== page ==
After weeks of speculation, rumors and lineup uncertainty, nothing seemed to be out of the ordinary at this year's edition of Riot Fest, which brought droves of fans to Douglas Park. The fact that the festival only finalized its headlining acts a week prior and put single-day tickets on sale a few days before gates opened didn't seem to deter anyone from showing up and packing the fields—in terms of attendance alone, Riot Fest still seems to be thriving.
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As usual, nostalgia reigned supreme at Riot Fest, where it was hard to find a band that didn't have a few beloved albums from a previous decade under it's belt. Headlining sets from Weezer and Beck stuck to the most familiar tracks from their respective catalogs, though both acts segued into some unexpected covers (of course, Rivers Cuomo sang Toto's “Africa”). Elder rockers Elvis Costello, Blondie and Jerry Lee Lewis showed that they can still (mostly) hang with the kids, and esteemed-yet-lesser-known bands such as the Jesus Lizard, Fear and Digable Planets delighted devoted fans—and probably gained a few new ones.
While plenty of the usual suspects (Andrew WK, GWAR, Bad Religion, Alkaline Trip) showed up for Riot Fest, it was nice to see some new faces taking the stage. Acts like young garage rockers Calpurnia (fronted by Stranger Things actor Finn Wolfhard) and local indie pop outfit Beach Bunny proved that the unfamiliar can be a refreshing change of pace at Riot Fest. Likewise, return appearances by Chicago's own Twin Peaks and alt-rockers Bully proved that there's a new generation forming, though it's still a long way from dominating the festival's lineup.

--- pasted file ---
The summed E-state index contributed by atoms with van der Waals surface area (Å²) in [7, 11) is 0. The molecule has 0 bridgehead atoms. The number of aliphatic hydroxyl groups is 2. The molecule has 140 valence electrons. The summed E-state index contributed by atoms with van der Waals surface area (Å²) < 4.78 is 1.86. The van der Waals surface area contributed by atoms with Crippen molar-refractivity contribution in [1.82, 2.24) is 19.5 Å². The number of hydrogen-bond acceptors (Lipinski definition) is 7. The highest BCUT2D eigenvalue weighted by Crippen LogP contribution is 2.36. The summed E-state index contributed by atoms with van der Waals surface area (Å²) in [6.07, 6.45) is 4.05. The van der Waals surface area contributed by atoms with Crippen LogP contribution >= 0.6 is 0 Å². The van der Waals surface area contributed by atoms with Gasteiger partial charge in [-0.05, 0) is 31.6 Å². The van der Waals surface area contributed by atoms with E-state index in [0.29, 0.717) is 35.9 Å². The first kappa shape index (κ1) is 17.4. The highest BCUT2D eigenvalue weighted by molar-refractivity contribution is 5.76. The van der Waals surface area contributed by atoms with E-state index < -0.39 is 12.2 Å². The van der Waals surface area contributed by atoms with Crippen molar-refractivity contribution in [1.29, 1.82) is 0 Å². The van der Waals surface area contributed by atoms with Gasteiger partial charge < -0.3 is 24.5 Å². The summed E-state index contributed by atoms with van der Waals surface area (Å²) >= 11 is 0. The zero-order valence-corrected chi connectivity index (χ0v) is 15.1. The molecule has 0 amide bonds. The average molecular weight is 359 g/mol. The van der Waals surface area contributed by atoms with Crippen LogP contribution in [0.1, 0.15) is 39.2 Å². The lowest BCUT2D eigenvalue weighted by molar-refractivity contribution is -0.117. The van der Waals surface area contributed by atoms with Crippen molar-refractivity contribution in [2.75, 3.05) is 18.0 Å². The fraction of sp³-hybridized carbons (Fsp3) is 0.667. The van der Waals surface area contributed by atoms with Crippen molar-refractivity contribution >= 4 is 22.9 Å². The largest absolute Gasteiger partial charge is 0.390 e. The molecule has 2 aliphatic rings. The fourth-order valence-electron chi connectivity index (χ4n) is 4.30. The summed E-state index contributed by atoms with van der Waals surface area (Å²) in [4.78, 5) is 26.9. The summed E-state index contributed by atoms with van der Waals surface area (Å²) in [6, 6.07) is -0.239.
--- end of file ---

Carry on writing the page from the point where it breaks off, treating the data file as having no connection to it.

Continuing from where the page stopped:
Some of the most comforting aspects of this year's Riot Fest were the ways in which the event's organizers and the bands on the lineup attempted to make the culture that surrounds the festival more inclusive and safe for all attendees. Upon walking in through the festival's gates, guests immediately encountered a booth run by the organization OurMusicMyBody, which raises awareness about sexual harassment at concerts. On Sunday, I overheard members of Underoath singing the praises of mental health and headliners Run the Jewels halting their set to speak out against sexual harassment.
It's a bit premature to start thinking about next year's edition of Riot Fest, but the festival's organizers seemed intent on letting fans know that the event isn't going anywhere—screens by the main stages displayed the dates of next year's fest (September 13–15, 2019), which will mark Riot Fest's 15th anniversary.
Relive the punk rock carnival with our favorite photos from Riot Fest 2018.
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